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Week #3, 18-24.September, 2005

Allegheny River by Canoe: A Different Way to See the River


We were up early Sunday morning because we were hoping to get through five locks in one afternoon. The locks on the upper Allegheny are only open on the weekends for recreational purposes since there is little commercial traffic in the area, so we had a lot of ground to cover. It was a little after noon when we arrived at the first lock and pulled the rope that sounds a bell that alerts the lockmaster of a waiting boat.   There was no response, so we pulled up to investigate and found that the operator had yet to arrive. A very friendly lockmaster showed up a little before one and apologized for his tardiness.   He patiently delivered a quick lock tutorial and we were off. Or down, really.   He first had to fill the chamber with water in order to get it at the same level as the upper part of the river.   Then, very slowly, the doors opened. A light system very similar to stoplights is posted right next to the lock doors, and when the green light glows, it serves as the cue to enter the lock. When we got the signal, we undid our lines and headed for the lock. This lock is a little bit different from all other locks on the Upper Allegheny in that instead of using a line from the boat, ropes are provided; we simply had to hold on and slide our hands down the rope as the water level decreased.   Once we were securely inside the lock, the doors were shut and the water level quickly started to drop.   This lock was also special in that it is the deepest lock we have gone through so far.   As you can see from the picture, the boat descended about 24 feet.   In the photo above, Aimee is at the bow of the boat holding onto the lock lines as the door opens to leave the lock and proceed down the lower part of the river.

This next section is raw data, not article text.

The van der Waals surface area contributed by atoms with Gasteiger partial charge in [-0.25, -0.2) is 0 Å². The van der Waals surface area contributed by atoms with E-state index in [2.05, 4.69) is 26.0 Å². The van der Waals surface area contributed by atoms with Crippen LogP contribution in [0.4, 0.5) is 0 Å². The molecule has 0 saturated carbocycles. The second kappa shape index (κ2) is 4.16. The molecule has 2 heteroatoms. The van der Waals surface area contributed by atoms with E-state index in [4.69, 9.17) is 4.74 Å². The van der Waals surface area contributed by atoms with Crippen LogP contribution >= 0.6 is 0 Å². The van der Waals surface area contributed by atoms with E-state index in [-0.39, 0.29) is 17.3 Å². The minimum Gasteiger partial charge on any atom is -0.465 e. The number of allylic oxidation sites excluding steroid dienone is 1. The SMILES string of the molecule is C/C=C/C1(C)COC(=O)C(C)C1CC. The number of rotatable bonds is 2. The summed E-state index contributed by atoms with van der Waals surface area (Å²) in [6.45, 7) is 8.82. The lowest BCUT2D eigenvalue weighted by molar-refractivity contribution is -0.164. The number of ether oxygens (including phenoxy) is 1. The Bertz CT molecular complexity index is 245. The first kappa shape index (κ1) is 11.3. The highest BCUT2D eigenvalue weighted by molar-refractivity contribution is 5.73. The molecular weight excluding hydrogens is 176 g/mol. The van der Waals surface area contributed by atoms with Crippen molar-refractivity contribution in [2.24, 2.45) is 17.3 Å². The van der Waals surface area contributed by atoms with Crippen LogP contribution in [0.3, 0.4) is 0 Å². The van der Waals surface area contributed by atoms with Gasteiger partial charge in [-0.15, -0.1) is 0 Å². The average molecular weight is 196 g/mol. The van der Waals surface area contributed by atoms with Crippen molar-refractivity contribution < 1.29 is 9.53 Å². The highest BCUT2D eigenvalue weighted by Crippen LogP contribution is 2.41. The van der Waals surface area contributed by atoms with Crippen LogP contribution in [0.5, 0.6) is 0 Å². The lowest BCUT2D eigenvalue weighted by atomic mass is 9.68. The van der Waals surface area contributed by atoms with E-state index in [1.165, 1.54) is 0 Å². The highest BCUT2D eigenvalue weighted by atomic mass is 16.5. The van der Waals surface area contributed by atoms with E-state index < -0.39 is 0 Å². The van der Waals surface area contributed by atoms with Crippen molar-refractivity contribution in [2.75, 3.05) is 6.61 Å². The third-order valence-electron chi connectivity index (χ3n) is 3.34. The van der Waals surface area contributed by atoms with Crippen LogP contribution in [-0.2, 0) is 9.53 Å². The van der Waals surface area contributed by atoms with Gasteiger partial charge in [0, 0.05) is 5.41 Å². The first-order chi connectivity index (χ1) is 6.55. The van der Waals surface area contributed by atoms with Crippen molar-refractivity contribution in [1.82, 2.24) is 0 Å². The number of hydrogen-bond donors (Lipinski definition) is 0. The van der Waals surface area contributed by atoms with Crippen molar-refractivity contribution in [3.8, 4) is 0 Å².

As the Libelula left the lock we got a good view of the water flowing down the dam and the closing lock doors. Boaters have to be careful going downriver where locks and dams are present because the dams can blend into the river.   It is designed so that water simply spills over the side of a wall, and if one is not looking closely, it can look like the river is just continuing to flow.   It is especially tricky since the locks, where the boats have to enter to pass down the river, are on the side of the dam next to the edge of the river.   Luckily, signs are posted that warn boats of an approaching dam and the whole of the river near the dam is blocked off with buoys--except, of course, the little strip of water that leads to the locks.